Dead dudes in Mexican duds

By Mellisa Shea

Skeletons, skulls and bones. This is a festival? It is all part of the Mexican Festival of the Dead, possibly the largest festival in small Mexican pueblos. Flowers and skulls are everywhere, in every form. Costumes, candles, candies, cookies–they’re all skeletons.

Some say attending this festival gives them a new perspective on death. Among those people are Kirsten Abrahamson, Pat Strakowski and Wendy Toogood–all artists currently holding an exhibition at The New Gallery. The Days of the Dead celebrates the dead in Mexican fashion. Every colour of the rainbow attends in profusion. The brightness is shocking, considering the North American tendency to associate death with black; a sombre and melancholy shade.

Saturday’s artists’ talk helped narrow the cultural gap. The three women spoke of their own perspectives on death and how they changed during their trips to the Mexican festival where they earned a licence to have fun with a usually dark theme.

The colours and themes of the festival, as viewed in the slides shown during the artists’ talk, are echoed in the artists’ work. The essence of the Festival of the Dead has been brought to the Great White North.

Abrahamson’s and Strakowski’s skeletal figures of paper maché and mixed media are ironically lifelike and jovial, and in the festival’s spirit, baring every tooth. Kirsten Abrahamson’s skeleton, "Rosie," embodies the mood of festivity, donning jewels, lace and feathers like flesh, rising to dance for the Day of the Dead as if she were living. Abrahamson’s talk delved into the personal aspects of her work, relating her experiences with the deaths of friends and family. She explained some of her works in an autobiographical context, using slides to illustrate her easy and intimate communication. With a fascination for graveyards as quiet and peaceful places, she described the Lakeview Cemetery in Cleveland, the city of her youth, and also the cemetery in Kitchener, Ontario. The accompanying slides show dark gravestones and serene white stone figures against the green of Catholic cemeteries. Her artwork helps her come to terms with death and the deaths of those close to her.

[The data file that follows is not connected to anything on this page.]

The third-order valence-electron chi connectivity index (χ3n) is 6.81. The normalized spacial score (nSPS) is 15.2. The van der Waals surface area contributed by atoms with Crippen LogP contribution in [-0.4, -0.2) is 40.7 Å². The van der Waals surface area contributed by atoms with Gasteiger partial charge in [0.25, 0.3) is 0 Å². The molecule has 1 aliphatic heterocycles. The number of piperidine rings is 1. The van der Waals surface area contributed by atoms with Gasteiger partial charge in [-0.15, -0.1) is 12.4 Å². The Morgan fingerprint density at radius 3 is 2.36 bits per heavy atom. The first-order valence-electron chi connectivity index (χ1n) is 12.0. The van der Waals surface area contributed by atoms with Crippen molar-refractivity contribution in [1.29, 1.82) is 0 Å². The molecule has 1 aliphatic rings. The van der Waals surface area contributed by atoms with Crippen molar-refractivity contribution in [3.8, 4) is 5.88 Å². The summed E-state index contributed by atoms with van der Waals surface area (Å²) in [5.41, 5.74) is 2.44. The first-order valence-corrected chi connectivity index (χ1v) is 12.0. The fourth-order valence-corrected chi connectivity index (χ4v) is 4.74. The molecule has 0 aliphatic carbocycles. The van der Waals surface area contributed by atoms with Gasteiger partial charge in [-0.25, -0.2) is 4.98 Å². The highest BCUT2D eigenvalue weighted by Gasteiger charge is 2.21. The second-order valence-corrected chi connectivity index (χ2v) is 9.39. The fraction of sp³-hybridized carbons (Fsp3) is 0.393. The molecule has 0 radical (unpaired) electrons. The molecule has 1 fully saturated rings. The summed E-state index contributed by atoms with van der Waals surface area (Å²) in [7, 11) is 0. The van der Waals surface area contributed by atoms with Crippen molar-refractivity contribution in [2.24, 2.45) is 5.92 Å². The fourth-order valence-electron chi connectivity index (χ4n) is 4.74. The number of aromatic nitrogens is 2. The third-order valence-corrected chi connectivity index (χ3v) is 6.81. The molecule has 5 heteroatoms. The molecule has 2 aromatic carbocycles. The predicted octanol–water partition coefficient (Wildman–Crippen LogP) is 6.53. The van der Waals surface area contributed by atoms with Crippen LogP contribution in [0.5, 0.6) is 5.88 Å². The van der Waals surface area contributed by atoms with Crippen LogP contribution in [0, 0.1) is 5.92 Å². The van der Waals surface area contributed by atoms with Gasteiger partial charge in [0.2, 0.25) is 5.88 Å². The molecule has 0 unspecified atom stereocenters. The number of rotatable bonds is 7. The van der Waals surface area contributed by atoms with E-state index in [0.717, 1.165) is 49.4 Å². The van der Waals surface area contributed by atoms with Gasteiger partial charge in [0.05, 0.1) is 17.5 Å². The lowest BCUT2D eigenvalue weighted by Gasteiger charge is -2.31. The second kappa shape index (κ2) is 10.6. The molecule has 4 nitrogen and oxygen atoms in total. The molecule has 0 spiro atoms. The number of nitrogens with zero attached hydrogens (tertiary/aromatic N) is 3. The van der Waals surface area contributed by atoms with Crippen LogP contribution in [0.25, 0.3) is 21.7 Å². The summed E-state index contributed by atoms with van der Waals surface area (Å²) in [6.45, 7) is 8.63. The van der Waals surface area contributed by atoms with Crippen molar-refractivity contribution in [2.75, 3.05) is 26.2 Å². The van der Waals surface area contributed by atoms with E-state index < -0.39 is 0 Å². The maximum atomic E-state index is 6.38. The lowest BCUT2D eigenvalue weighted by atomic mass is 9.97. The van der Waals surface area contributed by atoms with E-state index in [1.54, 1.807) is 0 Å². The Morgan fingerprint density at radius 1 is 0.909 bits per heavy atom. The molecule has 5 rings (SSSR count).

Strakowski’s work explores death as part of a cycle of life. "Memory Shelf," made up of five individual pieces, illustrates the theme of life stemming from death. Individuals and couples sit in the shade of fantastic trees growing from skulls painted with colourful flowers and birds.

Wendy Toogood’s cloth constructs are semi-abstracted spirit representations. The medium, though different from the other two artists, is recognizable by colour and theme as part of the celebration. Though not as appealing as dancing skeletons, the constructs have their own unique spiritual perspective, with their thoughts of the unknown.

The Days of the Dead is an interesting way of gaining a new perspective on death and different cultural approaches to the theme. Through the artist’s eyes and emotions, the viewer is given profound insights into Mexican traditions and beliefs on the universal topic of boundaries.

The Days of the Dead runs until Oct. 30 at The New Gallery 516d 9 Ave. SW. For more information, please call 233-2399.

A cemetery tour also takes place on Sat., Oct. 9, at 2 p.m. at the Union Cemetery. Don Sucha will provide a free tour to celebrate the Days of the Dead festival. Guests are invited to tell stories of those they know currently residing at the cemetery.

For more information, contact Tammy McGrath at 233-2399.

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